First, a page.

Nina Gibson, M.A. ’20 is a M.A. candidate with an emphasis in Creative Writing. She took a 30-year hiatus from school, and is now back to pursue novel writing.
Q: What brought you to LMU?
A: A strong desire to complete my first novel and further my education are what brought me to LMU. I would have been happy with a bachelor’s degree, but I knew my writing still needed some fine-tuning and focus. I was working on too many projects at once. My time at LMU uncovered a love of researching history I didn’t know I had and a genre I never considered was brought into focus–the historical fiction novel.
Q: What are some academic highlights you’ve had thus far during your time at LMU?
A: Winning two scholarships through the department and watching my writing improve to the point where I was encouraged to submit my work are two academic highlights making a huge impact on my future. I have waited 40 years to feel this confident about my work and I am thrilled to be wrapping up my first draft of my novel knowing I have the talent and the skill-set to make it a success.
Q: What are your future academic or professional plans?
A: Academically, I am still considering teaching. I would love to go to Japan for a year where I have family in Okinawa and work with my niece on a book about her experience growing up black and Japanese in an all Japanese school. Professionally, I hope to spend the summer promoting my novel, “We Were Once Here & Then We Were Gone,” the story of a friendship between a Japanese man fresh from WWII and Manzanar and a black woman who migrated with thousands of others from the South seeking work and space to breathe and thrive outside Jim Crow laws in Little Tokyo, which became Bronzeville once the Japanese were interned.
Q: What does your creative writing process look like?
A: During the week when coursework takes precedent, I find I have an hour of writing along with an hour of research, but on the weekends, I nix the research and focus on writing until I can’t type any further. I am happy if I get in two-three hours on Saturday and Sunday and over the moon when I can do more. Even before LMU, that was my process. I have found that Prof. Ryan’s Critical Methodology course greatly strengthened my research skills and has allowed me to write more effectively the first time around.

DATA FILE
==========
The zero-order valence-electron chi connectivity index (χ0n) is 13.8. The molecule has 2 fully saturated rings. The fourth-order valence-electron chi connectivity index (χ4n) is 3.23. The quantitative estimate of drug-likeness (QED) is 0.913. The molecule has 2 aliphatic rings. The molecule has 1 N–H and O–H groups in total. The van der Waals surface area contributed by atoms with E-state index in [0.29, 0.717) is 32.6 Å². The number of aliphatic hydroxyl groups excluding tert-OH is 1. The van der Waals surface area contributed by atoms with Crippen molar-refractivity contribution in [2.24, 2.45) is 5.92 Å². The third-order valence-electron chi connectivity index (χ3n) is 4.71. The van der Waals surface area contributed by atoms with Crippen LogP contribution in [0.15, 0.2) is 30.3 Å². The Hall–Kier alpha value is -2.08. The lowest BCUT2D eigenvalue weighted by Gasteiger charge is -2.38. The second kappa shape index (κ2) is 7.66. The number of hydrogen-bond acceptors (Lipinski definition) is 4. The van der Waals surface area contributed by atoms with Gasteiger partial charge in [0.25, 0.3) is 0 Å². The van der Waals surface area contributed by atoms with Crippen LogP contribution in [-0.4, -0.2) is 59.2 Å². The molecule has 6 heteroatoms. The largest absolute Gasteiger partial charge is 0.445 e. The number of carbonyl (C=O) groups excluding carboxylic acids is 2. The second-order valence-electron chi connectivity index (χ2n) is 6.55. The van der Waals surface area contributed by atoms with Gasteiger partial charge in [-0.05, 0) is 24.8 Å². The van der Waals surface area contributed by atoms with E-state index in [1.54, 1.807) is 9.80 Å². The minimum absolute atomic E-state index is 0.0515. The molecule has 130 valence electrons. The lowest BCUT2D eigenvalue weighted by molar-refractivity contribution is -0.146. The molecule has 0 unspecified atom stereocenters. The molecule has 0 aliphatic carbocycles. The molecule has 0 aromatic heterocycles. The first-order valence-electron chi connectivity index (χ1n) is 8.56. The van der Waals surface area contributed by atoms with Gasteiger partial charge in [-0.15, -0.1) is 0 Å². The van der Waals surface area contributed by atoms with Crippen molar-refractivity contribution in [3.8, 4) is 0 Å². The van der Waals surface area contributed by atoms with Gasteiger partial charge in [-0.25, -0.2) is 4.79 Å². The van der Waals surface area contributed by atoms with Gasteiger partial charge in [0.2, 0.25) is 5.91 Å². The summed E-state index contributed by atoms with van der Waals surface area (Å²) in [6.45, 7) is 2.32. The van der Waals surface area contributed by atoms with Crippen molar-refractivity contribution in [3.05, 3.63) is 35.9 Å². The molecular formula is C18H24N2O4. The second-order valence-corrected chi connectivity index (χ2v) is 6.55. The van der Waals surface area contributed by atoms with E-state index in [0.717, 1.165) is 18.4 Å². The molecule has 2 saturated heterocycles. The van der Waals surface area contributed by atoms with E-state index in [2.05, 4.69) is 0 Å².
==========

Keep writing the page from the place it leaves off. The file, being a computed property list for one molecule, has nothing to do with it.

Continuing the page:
Q: What authors inspire your work? What is a favorite book of yours?
A: Wow, that’s tough. I love so many. Richard Wright, Edwidge Danticat, Colson Whitehead and after reading “The Tattooist of Auschwitz” by Heather Morris and “Hotel on the Corner of Bitter and Sweet” by Jamie Ford, I will most likely read everything they write.
Q: Do you have any advice for incoming graduate students?
I would advise incoming graduate students to be open to feedback—I mean on everything—from your academic papers to your creative writing work. Embrace the positive, but really dive into the challenges of your work. Is it grammar (my Achilles heel)? Or is it sentence structure, or transitions, or do your ideas lack excitement? The world of Little Tokyo/Bronzeville fell into my lap; someone told me a story and a year later I wrote a novel about it. Life is amazing, be open to it, you have no idea where the path may lead. It just might lead you to where you were planning on heading all along.